Myrtle Beach Housing Sales Creep Up


Housing sales creep up as prices slip
Analysts say markdowns will bring market back in balance

March 13, 2008

By Jessica Foster –

Home prices on the Grand Strand were down for the second month in a row, but sales have inched up, according to a February Realtors association report released this week.

The lower prices are what the area needs to jump-start real estate sales, help eat up excess inventory and stabilize the market, analysts said.

Until recently, steady home prices were considered the silver lining for an otherwise lackluster real estate market.

But now the oversupply of homes is forcing sellers to be competitive in their pricing. As a result, condo prices have fallen three of the past four months and single-family house prices have dropped since December.

“People are willing to take more of a cut,” said Carolyn Raines-Harbin, a Realtor with Surfside Realty Co. “If you’ve got someone making an offer, do you really want to hold out for another $10,000?”

The median price for a single-family house sold in February was $193,245, down from $198,000 in January. Condos fell from $166,500 to $155,000. That brings single-family house prices down 10 percent from those sold in February 2007 and condo prices down 29 percent. The median price is where half sell for more and half sell for less.

“The market is starting to show decreases in pricing which we weren’t necessarily seeing for the overall market,” said Tom Maeser, market analyst for the Coastal Carolinas Association of Realtors. “The good news is the sellers are typically getting more realistic. … All of this has to happen before you start seeing a good recovery.”

The declines are evident marketwide – even million-dollar oceanfront condos are going into foreclosure and being sold for less – but the steepest price drops are in highly concentrated condo complexes where more than 10 percent of the units are listed, Maeser said.

“Right now where I’m seeing the most declines is in condos in areas where there are a lot of listings in that project,” Maeser said. “Those that have just a whole bunch of condos in it and they were all built during the growth time, they’re probably sitting on a lot of inventory right now.”

The multiple listing service shows that many Myrtle Beach condos are selling with price cuts: One Myrtle Beach condo at the Patricia Grand recently sold for $138,500, down from the $146,000 asking price. Another on Lake Arrowhead Road sold for $180,000, down from the $189,500 asking price.

Foreclosures also are bringing down prices, although those don’t show up in the multiple listing service report unless they’re sold through a real estate company.

A Mortgage Bankers Association’s report found 1.86 percent of S.C. mortgages in the fourth quarter of 2007 were in foreclosure, up from 1.68 percent in the third quarter and reaching its highest rate in more than two years.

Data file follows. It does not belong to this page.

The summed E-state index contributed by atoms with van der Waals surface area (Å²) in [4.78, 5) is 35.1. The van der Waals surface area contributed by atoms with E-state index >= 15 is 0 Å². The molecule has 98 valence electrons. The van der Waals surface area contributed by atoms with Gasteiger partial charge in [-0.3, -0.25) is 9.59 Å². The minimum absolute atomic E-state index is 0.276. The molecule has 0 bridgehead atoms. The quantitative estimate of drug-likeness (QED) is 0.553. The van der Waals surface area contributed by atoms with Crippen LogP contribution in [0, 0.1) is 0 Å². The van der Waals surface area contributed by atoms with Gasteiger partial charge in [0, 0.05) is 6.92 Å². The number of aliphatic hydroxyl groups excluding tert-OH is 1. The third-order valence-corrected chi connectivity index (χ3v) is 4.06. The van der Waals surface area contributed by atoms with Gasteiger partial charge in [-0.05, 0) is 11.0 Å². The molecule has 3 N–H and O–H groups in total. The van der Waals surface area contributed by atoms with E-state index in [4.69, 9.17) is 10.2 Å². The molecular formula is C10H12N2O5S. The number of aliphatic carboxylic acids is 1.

On the Grand Strand and in Brunswick County, N.C., there were 50 foreclosure filings – default notices, auction sales notices and bank repossessions – in January, up from 32 in January 2007 but down from 79 in December 2007, according to RealtyTrac.

“I think the foreclosures play a role in the initial phase of the recovery period that we’re in because they’re distressed sales. They’re problems, and the people unfortunately have to sell,” Maeser said. “As a result of that, you’ve got what I call bottom feeders: people that come out and just can’t wait to be picking up these distressed sales.”

The lower prices and cheap foreclosure properties are luring some buyers back into the market. The number of house and condo sales, though still fewer than this time last year, went up from 327 in January to 444 in February.

“I’m starting to see more investors,” said Jeff Casterline, a Realtor with RE/MAX Southern Lifestyles.

“I think buyers are starting to return to the area because there are a lot of properties that have good value right now.”

Raines-Harbin said her sales picked up at the start of the year, but she thinks there are many more potential buyers sitting on the sidelines, spooked by the recent economic downturn.

“People are afraid, and it’s not that they’re afraid of real estate. I think they’re afraid of everything in general right now,” Raines-Harbin said. “Everyone feels like they’re walking on eggshells.”

February’s uptick in sales is a good sign, said Coastal Carolina University research economist Don Schunk. He expects sales to remain fewer than last year, but to stay steady or increase slightly for the first six months of this year.

Prices will be one of the last things to turn around, he said. When they do start to rise, he doesn’t expect them to skyrocket as they did during the hot real estate market of 2005 and 2006.

“I think a lot of people in terms of builders, mortgage lenders and borrowers have learned a lot of lessons in the last year, and that’s going to lead to a more realistic market over the next few years as opposed to the frenzy we saw a few years ago.”
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